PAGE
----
Roger Neilson: 1934-2003
Roger Neilson will be remembered by those who knew him as, first, a friend and, second, as a hockey innovator and coach.
He was such a likable character that, even though he never married and had no living relatives, more than 1,300 people showed up when a tribute dinner was held for him last June in Toronto.
``I've always felt that the measure of a man is in how many friends he has and tonight's turnout tells you all you need to know about Roger Neilson,'' said emcee Harry Neale, who grew up with Neilson in Toronto.
The evening was a highlight of Neilson's life, as was his induction last November into the Hockey Hall of Fame and his investiture in May into the Order of Canada. The honours came just in time.
Neilson, who turned 69 last Monday, succumbed to cancer on Saturday.
The NHL entry draft in Nashville, Tenn., was in progress when commissioner Gary Bettman interrupted the selection of players to convey the sad news. A moment of silence was observed.
"There is no way to measure accurately the number of lives Roger Neilson touched inside and outside the hockey world during his lifetime of devotion to our game, and there is no way to measure our sorrow at news of his passing," Bettman said in a statement. "Hockey has lost a great mind, a great spirit, a great friend.
"The NHL family mourns his loss but celebrates his legacy -- the generations of players he counselled, the coaches he moulded, the changes his imagination inspired and the millions of fans he entertained."
Neilson was diagnosed in January 2001 with malignant melanoma, which is the worst form of skin cancer. In December 1999, he had been diagnosed with bone marrow cancer and had a successful stem cell transplant in March 2000.
The double whammy of cancers slowed the active and popular Neilson in his last years.
Toward the end, the support of his many friends and his strong Christian faith enabled him to accept the inevitable with a positive attitude.
"I'm a lucky guy to have such loyal friends," he said in his after-dinner speech at the tribute dinner.
Neilson, who coached hockey teams for 50 years, was at one time or another head coach of 10 NHL clubs.
He was known for his quirky strategies against opponents, as the pioneer of video as a hockey teaching aid, and for his colourful and diverse collection of neckties.
He organized an annual coaching conference in Windsor, Ont., and operated hockey schools that included 1990s sessions in Israel. He was an avid Middle East history buff. On one of his trips there, he travelled through Africa with a band of friends and bungy-jumped into a river gorge from a bridge.
"He's managed to stay 16 forever," TV commentator Jim Hughson said at the tribute dinner.
As a boy, he and his friends used to hide in Maple Leaf Gardens following afternoon junior games and emerge to watch NHL games for free. They got away with it once in a while.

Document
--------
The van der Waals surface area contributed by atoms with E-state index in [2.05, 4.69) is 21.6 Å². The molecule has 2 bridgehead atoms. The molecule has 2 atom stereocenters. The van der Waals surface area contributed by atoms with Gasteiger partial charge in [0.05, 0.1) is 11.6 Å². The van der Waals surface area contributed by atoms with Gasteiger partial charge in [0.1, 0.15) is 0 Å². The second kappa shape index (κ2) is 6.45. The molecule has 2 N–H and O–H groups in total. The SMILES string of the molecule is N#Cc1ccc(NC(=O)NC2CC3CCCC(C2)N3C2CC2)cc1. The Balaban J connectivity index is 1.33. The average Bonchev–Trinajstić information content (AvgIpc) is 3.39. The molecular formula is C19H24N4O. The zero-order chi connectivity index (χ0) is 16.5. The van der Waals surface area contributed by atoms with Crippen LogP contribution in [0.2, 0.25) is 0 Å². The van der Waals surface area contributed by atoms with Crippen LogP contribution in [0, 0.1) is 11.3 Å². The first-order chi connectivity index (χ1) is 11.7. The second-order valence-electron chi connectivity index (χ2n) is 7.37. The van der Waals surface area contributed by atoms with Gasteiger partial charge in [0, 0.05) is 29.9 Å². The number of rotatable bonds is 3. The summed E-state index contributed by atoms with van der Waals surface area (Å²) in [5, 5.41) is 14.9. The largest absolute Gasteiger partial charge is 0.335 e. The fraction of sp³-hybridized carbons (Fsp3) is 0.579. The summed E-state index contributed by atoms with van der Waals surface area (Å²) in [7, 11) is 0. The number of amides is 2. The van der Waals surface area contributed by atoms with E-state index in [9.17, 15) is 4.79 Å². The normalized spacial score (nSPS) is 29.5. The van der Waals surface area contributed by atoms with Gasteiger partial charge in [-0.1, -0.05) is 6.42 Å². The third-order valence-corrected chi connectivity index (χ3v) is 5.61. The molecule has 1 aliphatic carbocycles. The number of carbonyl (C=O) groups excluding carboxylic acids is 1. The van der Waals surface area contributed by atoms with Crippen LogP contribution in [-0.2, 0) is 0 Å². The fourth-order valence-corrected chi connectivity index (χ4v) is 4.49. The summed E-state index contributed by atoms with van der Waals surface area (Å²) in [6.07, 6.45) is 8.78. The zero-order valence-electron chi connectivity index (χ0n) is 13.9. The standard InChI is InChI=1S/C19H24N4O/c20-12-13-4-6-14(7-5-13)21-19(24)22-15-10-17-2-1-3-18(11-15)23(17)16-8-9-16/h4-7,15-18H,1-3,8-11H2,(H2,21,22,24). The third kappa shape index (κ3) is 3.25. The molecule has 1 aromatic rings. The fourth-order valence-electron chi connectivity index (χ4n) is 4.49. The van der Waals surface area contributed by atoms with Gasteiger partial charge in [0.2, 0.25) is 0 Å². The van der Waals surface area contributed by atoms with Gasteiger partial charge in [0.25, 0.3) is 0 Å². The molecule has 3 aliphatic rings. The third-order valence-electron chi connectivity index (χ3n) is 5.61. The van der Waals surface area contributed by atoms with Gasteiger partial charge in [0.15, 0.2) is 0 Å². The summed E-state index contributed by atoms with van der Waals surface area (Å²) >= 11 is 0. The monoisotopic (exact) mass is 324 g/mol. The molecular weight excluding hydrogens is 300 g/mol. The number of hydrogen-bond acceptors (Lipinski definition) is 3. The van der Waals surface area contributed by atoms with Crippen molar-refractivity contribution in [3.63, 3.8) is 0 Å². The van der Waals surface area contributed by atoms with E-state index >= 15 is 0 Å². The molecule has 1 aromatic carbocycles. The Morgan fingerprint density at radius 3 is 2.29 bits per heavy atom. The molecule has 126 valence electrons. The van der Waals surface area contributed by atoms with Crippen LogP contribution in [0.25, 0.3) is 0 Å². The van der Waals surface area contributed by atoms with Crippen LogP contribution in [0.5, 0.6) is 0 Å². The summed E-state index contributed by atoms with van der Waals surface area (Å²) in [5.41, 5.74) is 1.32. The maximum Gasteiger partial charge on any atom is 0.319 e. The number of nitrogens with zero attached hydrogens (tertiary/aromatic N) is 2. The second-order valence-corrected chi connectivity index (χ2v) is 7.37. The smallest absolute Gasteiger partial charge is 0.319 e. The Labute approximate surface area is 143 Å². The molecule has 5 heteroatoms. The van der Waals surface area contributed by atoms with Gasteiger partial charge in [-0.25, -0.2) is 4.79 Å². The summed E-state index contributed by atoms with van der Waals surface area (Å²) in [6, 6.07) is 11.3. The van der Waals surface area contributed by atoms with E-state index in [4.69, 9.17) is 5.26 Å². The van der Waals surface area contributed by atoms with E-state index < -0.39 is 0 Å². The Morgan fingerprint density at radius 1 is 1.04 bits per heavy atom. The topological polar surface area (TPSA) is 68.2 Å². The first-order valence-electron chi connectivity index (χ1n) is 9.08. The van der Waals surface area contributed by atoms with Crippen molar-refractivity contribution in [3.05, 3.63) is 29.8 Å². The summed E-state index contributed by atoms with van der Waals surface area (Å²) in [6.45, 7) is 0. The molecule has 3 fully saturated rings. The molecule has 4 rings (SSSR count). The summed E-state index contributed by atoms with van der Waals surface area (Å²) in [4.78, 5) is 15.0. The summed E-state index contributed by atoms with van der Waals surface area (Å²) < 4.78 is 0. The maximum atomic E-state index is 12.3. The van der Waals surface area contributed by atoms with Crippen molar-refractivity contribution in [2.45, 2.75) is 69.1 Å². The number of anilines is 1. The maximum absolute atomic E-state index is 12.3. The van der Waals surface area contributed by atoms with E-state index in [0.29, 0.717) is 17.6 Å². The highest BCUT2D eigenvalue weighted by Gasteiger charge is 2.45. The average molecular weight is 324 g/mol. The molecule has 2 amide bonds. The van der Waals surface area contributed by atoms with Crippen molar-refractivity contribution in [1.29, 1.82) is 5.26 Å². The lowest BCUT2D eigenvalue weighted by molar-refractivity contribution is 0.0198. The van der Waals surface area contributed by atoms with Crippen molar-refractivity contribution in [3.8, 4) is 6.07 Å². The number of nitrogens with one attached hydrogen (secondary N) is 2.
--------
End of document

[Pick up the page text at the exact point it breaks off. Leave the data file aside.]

Neilson coached baseball and hockey teams in Toronto, and he graduated from McMaster University in Hamilton with a degree in physical education.
He got his first NHL job, a part-time scouting gig, from Scotty Bowman in 1962.
Bowman was Montreal's eastern Canada scout at the time, and he needed another pair of eyes around Toronto. Bowman remembers having difficult at certain times of the day reaching Neilson because of his newspaper routes that included hundreds of subscribers.
Neilson was named head coach of the OHL's Peterborough Petes in 1966.
The league had to change some rules during the 10 years Neilson coached the Petes. He thought up any edge he could get.
When he pulled a goalie in the last minute of a game, he'd have him lay his stick across the goalline and leave it there. Once, after an opposing team was awarded a penalty shot, he replaced his goalie with a defenceman and told him to rush the shooter.
When he had two players in the penalty box late in a game, he'd sneak on a fourth skater because it didn't matter how many penalties his team took at that stage since the rules said it couldn't have fewer than three skaters on the ice. The loopholes were all closed eventually, but Neilson never stop trying to find others.
"From the time I was 17 until now, I was just trying to win games," Neilson said at his Hockey Hall of Fame induction when the anecdotes were mentioned.
He spent hours analysing game videos to pick apart opponents' weaknesses, and to see where his own players might improve. He was a pioneer in the field, earning him the nickname Captain Video.
He also was among the first North American coaches to have his players do stretching before games and practices and to stress off-season fitness programs.
He once used his dog at the time, Jock, in an on-ice forechecking drill.
While he coached the Petes, he also worked as a high school phys-ed teacher. He always stressed to his players the importance of acquiring a university education, and he saw to it that the Petes contributed towards tuition at Trent University in Peterborough for any of his players interested in getting a degree.
"I wouldn't be where I am today without Roger," says Colin Campbell, the NHL's director of operations and a defenceman with Neilson's Petes. "He demanded quality and discipline in such a refreshing way that when you came away from a Roger experience you knew you were going to be at your best."
Neilson made his professional coaching debut in 1976 with the Dallas Blackhawks of the Central Hockey League, who were affiliated with the NHL's Toronto Maple Leafs.